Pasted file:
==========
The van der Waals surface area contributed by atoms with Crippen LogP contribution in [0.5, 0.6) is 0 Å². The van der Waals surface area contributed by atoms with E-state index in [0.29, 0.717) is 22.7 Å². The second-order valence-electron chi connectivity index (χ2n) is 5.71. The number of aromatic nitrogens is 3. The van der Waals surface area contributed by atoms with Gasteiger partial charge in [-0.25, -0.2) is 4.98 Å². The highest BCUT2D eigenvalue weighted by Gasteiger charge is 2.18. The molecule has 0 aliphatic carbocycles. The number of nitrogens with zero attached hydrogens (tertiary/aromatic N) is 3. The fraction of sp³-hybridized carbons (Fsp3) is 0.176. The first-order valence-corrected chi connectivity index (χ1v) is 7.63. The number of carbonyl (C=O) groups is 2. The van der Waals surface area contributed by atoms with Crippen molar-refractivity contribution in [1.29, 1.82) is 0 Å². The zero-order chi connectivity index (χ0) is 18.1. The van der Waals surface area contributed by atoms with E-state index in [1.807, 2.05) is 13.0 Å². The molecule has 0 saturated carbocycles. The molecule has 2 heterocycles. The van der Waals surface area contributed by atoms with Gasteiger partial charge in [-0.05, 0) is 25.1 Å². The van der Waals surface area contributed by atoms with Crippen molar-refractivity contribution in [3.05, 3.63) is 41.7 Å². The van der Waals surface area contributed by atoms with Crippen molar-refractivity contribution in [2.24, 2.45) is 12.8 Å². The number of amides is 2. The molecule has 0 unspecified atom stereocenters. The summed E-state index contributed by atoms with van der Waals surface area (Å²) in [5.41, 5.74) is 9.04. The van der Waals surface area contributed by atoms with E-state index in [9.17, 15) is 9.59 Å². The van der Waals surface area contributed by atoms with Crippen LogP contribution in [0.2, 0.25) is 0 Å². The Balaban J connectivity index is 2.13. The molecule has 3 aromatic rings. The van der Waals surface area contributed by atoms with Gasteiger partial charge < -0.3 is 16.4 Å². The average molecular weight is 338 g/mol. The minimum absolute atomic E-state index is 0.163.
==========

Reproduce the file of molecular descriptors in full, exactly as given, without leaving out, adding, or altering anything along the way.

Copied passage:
The van der Waals surface area contributed by atoms with Crippen LogP contribution in [0.5, 0.6) is 0 Å². The van der Waals surface area contributed by atoms with E-state index in [0.29, 0.717) is 22.7 Å². The second-order valence-electron chi connectivity index (χ2n) is 5.71. The number of aromatic nitrogens is 3. The van der Waals surface area contributed by atoms with Gasteiger partial charge in [-0.25, -0.2) is 4.98 Å². The highest BCUT2D eigenvalue weighted by Gasteiger charge is 2.18. The molecule has 0 aliphatic carbocycles. The number of nitrogens with zero attached hydrogens (tertiary/aromatic N) is 3. The fraction of sp³-hybridized carbons (Fsp3) is 0.176. The first-order valence-corrected chi connectivity index (χ1v) is 7.63. The number of carbonyl (C=O) groups is 2. The van der Waals surface area contributed by atoms with Crippen molar-refractivity contribution in [1.29, 1.82) is 0 Å². The zero-order chi connectivity index (χ0) is 18.1. The van der Waals surface area contributed by atoms with E-state index in [1.807, 2.05) is 13.0 Å². The molecule has 0 saturated carbocycles. The molecule has 2 heterocycles. The van der Waals surface area contributed by atoms with Gasteiger partial charge in [-0.05, 0) is 25.1 Å². The van der Waals surface area contributed by atoms with Crippen molar-refractivity contribution in [3.05, 3.63) is 41.7 Å². The van der Waals surface area contributed by atoms with Crippen molar-refractivity contribution in [2.24, 2.45) is 12.8 Å². The number of amides is 2. The molecule has 0 unspecified atom stereocenters. The summed E-state index contributed by atoms with van der Waals surface area (Å²) in [5.41, 5.74) is 9.04. The van der Waals surface area contributed by atoms with E-state index in [9.17, 15) is 9.59 Å². The van der Waals surface area contributed by atoms with Crippen LogP contribution in [0.2, 0.25) is 0 Å². The Balaban J connectivity index is 2.13. The molecule has 3 aromatic rings. The van der Waals surface area contributed by atoms with Gasteiger partial charge < -0.3 is 16.4 Å². The average molecular weight is 338 g/mol. The minimum absolute atomic E-state index is 0.163.